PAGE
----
In California, A Black Lives Matter Ethics Mess

Here’s the story, and then we’ll look at the ethics miscreants who made an ethics  mess of it….

At Del Paso Manor Elementary, near Sacramento, a parent volunteer in a sixth grade class asked the teacher if she could teach an art lesson about diversity. The male teacher told her in front of the class that “his lessons would contain lessons with ‘a bunch of old white guys’ so her content may not fit.” The volunteer  was confused and “a bit concerned” by the statement, but went ahead with the project she had envisioned. She asked the students to each make  a poster that focused on something “they wanted to see changed at the school.”  Four students created Black Lives Matter posters.

The next day, the teacher told the parent volunteer that he had thrown the four posters away because they were “inappropriate and political.” The teacher asked the volunteer “whether students were getting shot at the school and demanded answers regarding why a presentation on Black Lives Matter was relevant” to the school.

The volunteer complained to the principal, who backed up the teacher and his decision, agreeing that Black Lives Matter posters are political statements and off limits for public display in the school. Then someone, perhaps the volunteer but maybe a parent, took the matter to the ACLU. The group then contacted the  school district, and argued that  Black Lives Matter posters were protected speech under the California Education Code because they “convey a student’s thoughts, ideas and beliefs in the support of black lives,” and were also protected under the California Constitution.


Now the ethics verdicts:

  • The students are 100% blameless. Based on the instructions they got from the volunteer, it was completely reasonable (and also predictable) that some of them might choose to make Black Lives Matter posters.

As 11- and 12-year olds, the sixth-graders’ understanding of what Black Lives Matters is about is rudimentary at best.

  • The ACLU is just making trouble, and that isn’t its mission. It is also being disingenuous. They know that BLM isn’t about “supporting black lives.”

The organization’s mission statement begins in part,

“The Black Lives Matter Global Network is a chapter-based, member-led organization whose mission is to build local power and to intervene in violence inflicted on Black communities by the state and vigilantes.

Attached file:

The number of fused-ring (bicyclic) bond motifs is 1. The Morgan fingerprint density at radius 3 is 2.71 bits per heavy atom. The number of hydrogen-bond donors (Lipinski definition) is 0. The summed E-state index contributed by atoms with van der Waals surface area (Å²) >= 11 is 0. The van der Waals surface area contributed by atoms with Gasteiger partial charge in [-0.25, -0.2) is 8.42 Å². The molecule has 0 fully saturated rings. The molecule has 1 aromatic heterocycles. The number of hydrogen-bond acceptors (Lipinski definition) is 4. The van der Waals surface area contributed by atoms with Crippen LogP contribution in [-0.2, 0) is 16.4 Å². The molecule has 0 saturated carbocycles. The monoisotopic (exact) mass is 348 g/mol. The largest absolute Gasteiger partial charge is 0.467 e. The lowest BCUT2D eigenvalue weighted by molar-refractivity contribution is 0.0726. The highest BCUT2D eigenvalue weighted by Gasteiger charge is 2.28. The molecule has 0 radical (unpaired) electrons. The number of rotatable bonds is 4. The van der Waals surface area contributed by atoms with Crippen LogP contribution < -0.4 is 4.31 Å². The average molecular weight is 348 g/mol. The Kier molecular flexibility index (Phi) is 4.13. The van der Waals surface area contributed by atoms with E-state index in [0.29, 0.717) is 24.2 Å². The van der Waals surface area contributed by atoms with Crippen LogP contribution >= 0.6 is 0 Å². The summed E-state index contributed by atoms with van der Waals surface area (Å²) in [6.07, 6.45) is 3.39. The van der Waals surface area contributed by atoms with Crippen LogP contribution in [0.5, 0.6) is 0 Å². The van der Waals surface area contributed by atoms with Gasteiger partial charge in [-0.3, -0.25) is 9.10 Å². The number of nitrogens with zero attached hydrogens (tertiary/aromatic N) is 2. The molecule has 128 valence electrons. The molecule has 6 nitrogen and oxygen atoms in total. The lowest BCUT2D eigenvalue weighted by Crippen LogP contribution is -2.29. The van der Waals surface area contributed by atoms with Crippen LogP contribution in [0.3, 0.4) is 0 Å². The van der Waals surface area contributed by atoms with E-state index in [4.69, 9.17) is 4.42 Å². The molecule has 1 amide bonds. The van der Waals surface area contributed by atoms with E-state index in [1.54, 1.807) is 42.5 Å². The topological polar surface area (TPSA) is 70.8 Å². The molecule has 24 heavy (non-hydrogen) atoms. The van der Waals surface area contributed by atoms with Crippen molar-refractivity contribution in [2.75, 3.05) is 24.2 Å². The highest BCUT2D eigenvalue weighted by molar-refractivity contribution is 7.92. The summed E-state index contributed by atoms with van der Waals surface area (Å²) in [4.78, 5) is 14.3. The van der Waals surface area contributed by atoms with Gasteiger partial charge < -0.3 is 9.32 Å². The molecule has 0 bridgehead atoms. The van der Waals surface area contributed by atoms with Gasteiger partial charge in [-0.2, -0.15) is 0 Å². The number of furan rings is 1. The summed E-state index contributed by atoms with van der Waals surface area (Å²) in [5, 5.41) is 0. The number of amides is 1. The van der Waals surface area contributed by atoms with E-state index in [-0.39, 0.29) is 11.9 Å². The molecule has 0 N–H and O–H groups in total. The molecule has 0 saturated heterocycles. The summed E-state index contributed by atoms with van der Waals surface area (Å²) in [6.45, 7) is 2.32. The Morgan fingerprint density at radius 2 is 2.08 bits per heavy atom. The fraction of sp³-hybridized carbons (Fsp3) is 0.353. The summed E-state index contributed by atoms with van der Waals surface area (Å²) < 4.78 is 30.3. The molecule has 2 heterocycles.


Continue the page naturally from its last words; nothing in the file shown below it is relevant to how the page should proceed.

We are expansive. We are a collective of liberators who believe in an inclusive and spacious movement. We also believe that in order to win and bring as many people with us along the way, we must move beyond the narrow nationalism that is all too prevalent in Black communities. We must ensure we are building a movement that brings all of us to the front.

We affirm the lives of Black queer and trans folks, disabled folks, undocumented folks, folks with records, women, and all Black lives along the gender spectrum. Our network centers those who have been marginalized within Black liberation movements.

We are working for a world where Black lives are no longer systematically targeted for demise….”

This is as racially divisive and politically charged as any white supremacy screed, and completely inappropriate for display at a school. Of course, the ACLU wouldn’t come galloping in on its metaphorical white steed to protect a student’s right to claim that white lives matter while claiming they are being “replaced” by a brown invasion.  The ACLU won’t take up the banner for teachers and professors who get fired for uttering “the N-word” in a non-denigrating context, but it will support Black Lives Matter propaganda by deliberately misrepresenting its message, making a high-profile mountain out of what should be a local mole-hill.

  • The teacher’s handling of the incident was incompetent. He should not have thrown away the students’ work, but rather, you know, teach the class about the nuances of the issue and why such a posters would not be appropriate, nor were they consistent with the intended message of “diversity.”

He also incompetently and inadequately supervised the volunteer. If her instructions really were as wide open as to make a poster about something they “wanted to see changed at the school,” such directions required boundaries and guidance. Good: “Let’s be respectful and civil to one another.” Good: “Respect the opinions of others, even if you disagree with them.” Bad: “Impeach the motherfucker.”

Noting the Golden Rule would have been appropriate (since it appears in nearly every world philosophical system in some for, that would not require stepping on the religion landmine). The teacher didn’t cover himself in glory in his arguments to his volunteer, either. He should have said that Black Lives Matter is not a pro-diversity organization, and thus the posters on that topic did not conform to the assignment. “Are students were getting shot at the school?” is the kind of retort a sixth grader might make.

  • The teaching volunteer was irresponsible to escalate the dispute as she apparently did, especially since she provoked this mess with a careless and insufficiently considered assignment.

Good job, everybody!

9 thoughts on “In California, A Black Lives Matter Ethics Mess